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Advancing nuclear detection and inspection

Assistant professor of nuclear science and engineering Areg Danagoulian probes deep inside cargo containers and ballistic warheads to ferret out fissile materials.
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Nuclear Science and Engineering
Areg Danagoulian has committed himself to generating new technologies that reduce nuclear security threats and that offer game-changing options in the arena of nuclear nonproliferation and treaty verification.
Areg Danagoulian has committed himself to generating new technologies that reduce nuclear security threats and that offer game-changing options in the arena of nuclear nonproliferation and treaty verification.
Photo: Gretchen Ertl

If not for an episode of soul-searching at Los Alamos National Laboratory, Areg Danagoulian ’99 might have remained content pummeling protons with photons and advancing experimental nuclear physics. Instead, the assistant professor of nuclear science and engineering took off on a different trajectory.

“At Los Alamos, where I worked after my doctoral research, I began learning about the scale of the problem of nuclear weapons,” he recounts. “With two children, I was newly sensitive to the issue, and began wondering if I could apply what I had learned in nuclear physics to address such urgent challenges as nuclear terrorism and accidental nuclear war.”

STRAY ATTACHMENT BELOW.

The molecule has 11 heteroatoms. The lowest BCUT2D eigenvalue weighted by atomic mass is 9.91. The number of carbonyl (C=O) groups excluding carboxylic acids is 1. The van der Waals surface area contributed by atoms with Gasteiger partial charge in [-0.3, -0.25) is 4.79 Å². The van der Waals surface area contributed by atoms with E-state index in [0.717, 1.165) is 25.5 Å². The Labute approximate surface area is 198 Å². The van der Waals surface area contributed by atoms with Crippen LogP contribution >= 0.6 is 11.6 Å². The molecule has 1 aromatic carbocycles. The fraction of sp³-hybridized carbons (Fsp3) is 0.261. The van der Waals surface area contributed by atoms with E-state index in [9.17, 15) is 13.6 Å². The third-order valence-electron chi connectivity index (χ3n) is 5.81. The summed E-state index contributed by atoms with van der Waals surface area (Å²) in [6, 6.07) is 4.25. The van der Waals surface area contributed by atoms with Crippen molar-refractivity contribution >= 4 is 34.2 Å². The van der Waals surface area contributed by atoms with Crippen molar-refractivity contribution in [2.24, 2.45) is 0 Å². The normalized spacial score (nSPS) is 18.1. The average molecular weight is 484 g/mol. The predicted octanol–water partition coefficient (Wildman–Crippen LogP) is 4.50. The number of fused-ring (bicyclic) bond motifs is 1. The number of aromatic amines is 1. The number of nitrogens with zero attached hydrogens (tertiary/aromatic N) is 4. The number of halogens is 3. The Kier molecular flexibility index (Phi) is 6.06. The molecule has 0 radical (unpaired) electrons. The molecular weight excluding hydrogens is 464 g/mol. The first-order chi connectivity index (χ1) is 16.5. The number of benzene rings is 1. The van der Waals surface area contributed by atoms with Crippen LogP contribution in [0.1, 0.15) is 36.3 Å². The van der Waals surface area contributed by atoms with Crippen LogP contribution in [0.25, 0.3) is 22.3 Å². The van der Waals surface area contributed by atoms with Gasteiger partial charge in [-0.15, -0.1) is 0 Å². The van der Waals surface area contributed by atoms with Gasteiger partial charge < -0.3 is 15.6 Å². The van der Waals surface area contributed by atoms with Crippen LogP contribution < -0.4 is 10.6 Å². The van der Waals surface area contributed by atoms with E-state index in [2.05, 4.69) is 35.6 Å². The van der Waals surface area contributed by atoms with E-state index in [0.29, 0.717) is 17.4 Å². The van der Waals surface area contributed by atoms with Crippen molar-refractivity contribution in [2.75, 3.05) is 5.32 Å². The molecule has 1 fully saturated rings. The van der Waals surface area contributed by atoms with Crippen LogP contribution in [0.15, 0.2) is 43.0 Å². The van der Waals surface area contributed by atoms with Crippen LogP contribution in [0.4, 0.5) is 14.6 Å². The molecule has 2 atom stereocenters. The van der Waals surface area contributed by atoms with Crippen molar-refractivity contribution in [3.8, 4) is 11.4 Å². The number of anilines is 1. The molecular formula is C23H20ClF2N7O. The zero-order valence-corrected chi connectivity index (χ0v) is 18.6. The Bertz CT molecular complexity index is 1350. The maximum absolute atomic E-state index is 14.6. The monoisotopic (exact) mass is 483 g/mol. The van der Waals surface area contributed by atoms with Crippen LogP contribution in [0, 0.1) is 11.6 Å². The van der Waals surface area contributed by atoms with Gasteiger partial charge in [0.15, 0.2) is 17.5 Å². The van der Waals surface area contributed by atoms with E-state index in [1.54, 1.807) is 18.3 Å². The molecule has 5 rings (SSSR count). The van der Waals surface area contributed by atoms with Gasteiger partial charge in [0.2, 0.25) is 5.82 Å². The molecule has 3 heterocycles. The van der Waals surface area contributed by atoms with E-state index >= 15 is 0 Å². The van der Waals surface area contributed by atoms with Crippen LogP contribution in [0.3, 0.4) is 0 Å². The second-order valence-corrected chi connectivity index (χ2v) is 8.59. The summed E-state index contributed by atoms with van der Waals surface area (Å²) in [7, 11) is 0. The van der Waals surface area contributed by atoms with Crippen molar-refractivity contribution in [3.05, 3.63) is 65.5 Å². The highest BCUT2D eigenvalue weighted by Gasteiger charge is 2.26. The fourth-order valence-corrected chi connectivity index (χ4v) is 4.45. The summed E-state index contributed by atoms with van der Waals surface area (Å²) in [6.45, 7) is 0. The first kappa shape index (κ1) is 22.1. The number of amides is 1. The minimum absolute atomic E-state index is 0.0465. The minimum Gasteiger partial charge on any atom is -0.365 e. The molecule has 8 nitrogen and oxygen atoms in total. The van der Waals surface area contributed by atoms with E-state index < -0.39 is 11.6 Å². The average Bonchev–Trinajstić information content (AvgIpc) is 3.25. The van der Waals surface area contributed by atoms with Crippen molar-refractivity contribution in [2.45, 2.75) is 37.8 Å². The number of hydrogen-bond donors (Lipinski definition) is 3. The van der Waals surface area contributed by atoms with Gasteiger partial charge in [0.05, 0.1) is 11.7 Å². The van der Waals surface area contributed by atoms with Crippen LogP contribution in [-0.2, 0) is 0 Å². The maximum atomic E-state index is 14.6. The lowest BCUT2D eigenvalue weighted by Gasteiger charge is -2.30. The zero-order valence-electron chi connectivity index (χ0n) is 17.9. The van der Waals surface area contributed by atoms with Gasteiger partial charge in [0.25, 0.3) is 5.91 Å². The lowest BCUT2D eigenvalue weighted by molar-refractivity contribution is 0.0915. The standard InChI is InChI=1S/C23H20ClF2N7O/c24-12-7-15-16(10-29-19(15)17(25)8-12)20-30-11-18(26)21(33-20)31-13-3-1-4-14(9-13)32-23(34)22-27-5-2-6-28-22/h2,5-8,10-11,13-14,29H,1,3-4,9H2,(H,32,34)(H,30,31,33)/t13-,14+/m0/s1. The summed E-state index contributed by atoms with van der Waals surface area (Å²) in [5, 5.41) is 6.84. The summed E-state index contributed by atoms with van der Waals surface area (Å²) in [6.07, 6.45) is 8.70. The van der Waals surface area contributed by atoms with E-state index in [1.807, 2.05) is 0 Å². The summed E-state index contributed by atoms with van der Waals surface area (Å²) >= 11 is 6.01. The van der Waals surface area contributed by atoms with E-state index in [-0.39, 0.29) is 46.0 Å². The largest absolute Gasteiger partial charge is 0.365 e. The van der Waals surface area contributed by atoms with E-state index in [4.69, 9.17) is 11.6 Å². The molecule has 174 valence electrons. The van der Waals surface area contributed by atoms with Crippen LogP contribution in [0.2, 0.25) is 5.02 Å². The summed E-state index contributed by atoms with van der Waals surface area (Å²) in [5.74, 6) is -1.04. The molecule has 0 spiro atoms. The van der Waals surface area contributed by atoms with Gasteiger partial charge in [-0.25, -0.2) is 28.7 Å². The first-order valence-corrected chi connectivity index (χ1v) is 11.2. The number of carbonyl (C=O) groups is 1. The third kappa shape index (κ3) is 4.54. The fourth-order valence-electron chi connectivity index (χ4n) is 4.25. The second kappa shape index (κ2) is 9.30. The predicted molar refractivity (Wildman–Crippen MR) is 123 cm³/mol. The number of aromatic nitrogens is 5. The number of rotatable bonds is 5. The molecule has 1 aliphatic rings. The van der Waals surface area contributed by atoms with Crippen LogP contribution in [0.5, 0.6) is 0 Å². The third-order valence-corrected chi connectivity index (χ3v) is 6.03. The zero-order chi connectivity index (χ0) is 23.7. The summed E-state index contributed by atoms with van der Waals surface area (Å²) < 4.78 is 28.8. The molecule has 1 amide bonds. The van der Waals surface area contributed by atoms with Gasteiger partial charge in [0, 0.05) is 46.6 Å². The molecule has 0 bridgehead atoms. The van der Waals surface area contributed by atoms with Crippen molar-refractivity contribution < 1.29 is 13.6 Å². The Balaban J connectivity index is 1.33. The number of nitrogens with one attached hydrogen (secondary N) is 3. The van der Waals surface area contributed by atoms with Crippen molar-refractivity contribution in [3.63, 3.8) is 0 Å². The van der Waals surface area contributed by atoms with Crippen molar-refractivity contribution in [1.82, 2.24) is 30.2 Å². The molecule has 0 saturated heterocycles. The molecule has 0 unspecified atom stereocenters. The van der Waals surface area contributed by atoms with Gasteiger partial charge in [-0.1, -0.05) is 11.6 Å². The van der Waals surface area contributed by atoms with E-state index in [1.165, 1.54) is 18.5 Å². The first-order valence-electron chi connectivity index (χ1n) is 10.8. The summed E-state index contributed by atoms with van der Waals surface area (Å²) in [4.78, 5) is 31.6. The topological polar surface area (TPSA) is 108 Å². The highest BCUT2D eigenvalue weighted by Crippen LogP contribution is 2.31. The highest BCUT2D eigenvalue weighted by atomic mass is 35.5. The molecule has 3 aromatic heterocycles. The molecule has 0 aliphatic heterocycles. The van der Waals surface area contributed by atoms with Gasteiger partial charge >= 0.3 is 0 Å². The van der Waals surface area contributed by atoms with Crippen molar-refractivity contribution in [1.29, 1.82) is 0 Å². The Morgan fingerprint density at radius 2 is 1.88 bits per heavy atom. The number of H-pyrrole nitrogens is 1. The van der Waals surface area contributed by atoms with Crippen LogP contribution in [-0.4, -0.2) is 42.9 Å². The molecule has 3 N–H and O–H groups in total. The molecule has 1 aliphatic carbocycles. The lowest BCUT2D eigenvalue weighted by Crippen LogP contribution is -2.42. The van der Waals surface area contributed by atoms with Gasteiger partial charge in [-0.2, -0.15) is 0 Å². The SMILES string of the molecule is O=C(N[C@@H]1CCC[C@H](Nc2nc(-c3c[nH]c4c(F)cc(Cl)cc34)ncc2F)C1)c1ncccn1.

Since 2008, Danagoulian has committed himself to these challenges, generating new technologies that reduce nuclear security threats in the near term and that offer game-changing options in the arena of nuclear nonproliferation and treaty verification.

This work has brought significant notice. This year the U.S. Department of Energy named him as a member of its Consortium of Monitoring, Technology, and Verification. And for scientific and engineering achievements that bear important implications for the field, he was just awarded the 2019 Radiation Science and Technology Award from the American Nuclear Society.

Verify, then trust

One of Danagoulian’s key research thrusts is development of a method for verifying the authenticity of nuclear warheads. His most recent work in the area, published in the Sept. 30 Nature Communications and coauthored by nuclear science and engineering graduate student Ezra M. Engel, may open up new paths to reducing nuclear stockpiles and reaching new treaties on deployed nuclear weaponry.